46 ST. CHARLES AVENUE MARCH 2019
UPCOMING: “Hamilton” (March 12-31). Come see what all the excitement is about. Alexander Hamilton was an immigrant from the West Indies who became George Washington’s right-hand man during the Revolutionary War and was the new nation’s first Treasury Secretary. Featuring a score that blends hip-hop, jazz, blues, rap, R&B, and Broadway, this is the story of America then, as told by America now. “Cinderella” (April 12-14). Rodgers and Hammerstein’s rendering of the classic fairytale is as enchanting as the story itself. “Come from Away” (May 28-June 2). A new musical about the remarkable true story of 7,000 stranded passengers and the small town in Newfoundland that welcomed them. Cultures clashed, but uneasiness turned into trust and music soared into the night. “Kinky Boots” (June 14-16). The hit musical brings Tony Award-winner Harvey Fierstein and Grammy-winning rock icon Cyndi Lauper together at the Saenger in a performance of the uplifting tale of a young man reluctantly taking over his family’s struggling shoe factory. “Wicked” (Oct. 2-20). The surprising and untold story of friendship between two women in the land of Oz. Meet the Wicked Witch of the West and Glinda the Good, long before Dorothy drops in. “Dear Evan Hansen” (Nov. 5-10). It’s the one everybody’s talking about. Evan Hansen is about to get the one thing he’s always wanted, a chance to finally fit in.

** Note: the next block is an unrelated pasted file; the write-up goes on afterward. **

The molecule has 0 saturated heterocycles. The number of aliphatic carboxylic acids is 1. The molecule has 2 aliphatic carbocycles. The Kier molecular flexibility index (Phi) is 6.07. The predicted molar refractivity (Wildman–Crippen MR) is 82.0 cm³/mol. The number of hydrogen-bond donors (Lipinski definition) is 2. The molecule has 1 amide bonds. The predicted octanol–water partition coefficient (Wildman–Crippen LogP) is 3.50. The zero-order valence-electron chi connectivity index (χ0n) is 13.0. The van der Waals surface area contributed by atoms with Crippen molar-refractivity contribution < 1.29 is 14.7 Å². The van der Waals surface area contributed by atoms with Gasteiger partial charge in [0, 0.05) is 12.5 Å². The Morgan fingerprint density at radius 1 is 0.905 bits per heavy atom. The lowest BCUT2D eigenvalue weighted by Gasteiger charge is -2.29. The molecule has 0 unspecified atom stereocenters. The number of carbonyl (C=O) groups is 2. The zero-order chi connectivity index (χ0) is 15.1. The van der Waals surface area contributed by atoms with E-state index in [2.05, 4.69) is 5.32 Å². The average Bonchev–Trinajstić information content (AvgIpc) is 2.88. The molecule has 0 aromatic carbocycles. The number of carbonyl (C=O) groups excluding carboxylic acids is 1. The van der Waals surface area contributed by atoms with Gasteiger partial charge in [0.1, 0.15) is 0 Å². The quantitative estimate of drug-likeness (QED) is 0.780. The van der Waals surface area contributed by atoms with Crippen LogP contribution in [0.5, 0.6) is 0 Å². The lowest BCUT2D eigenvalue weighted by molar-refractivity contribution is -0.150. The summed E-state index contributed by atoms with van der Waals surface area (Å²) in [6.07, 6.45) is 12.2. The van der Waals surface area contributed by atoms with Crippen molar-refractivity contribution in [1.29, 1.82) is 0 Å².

Professional, classical theatre with a primary focus on the works of William Shakespeare shapes the mission of this festival, now in its 26th season. Under the direction of artistic director and lighting designer Martin Sachs, and Managing Director Clare Moncrief, the festival has recently begun casting for its summer shows. Summer main stage performances are held in the Lupin Theater, located in the Dixon Hall Annex.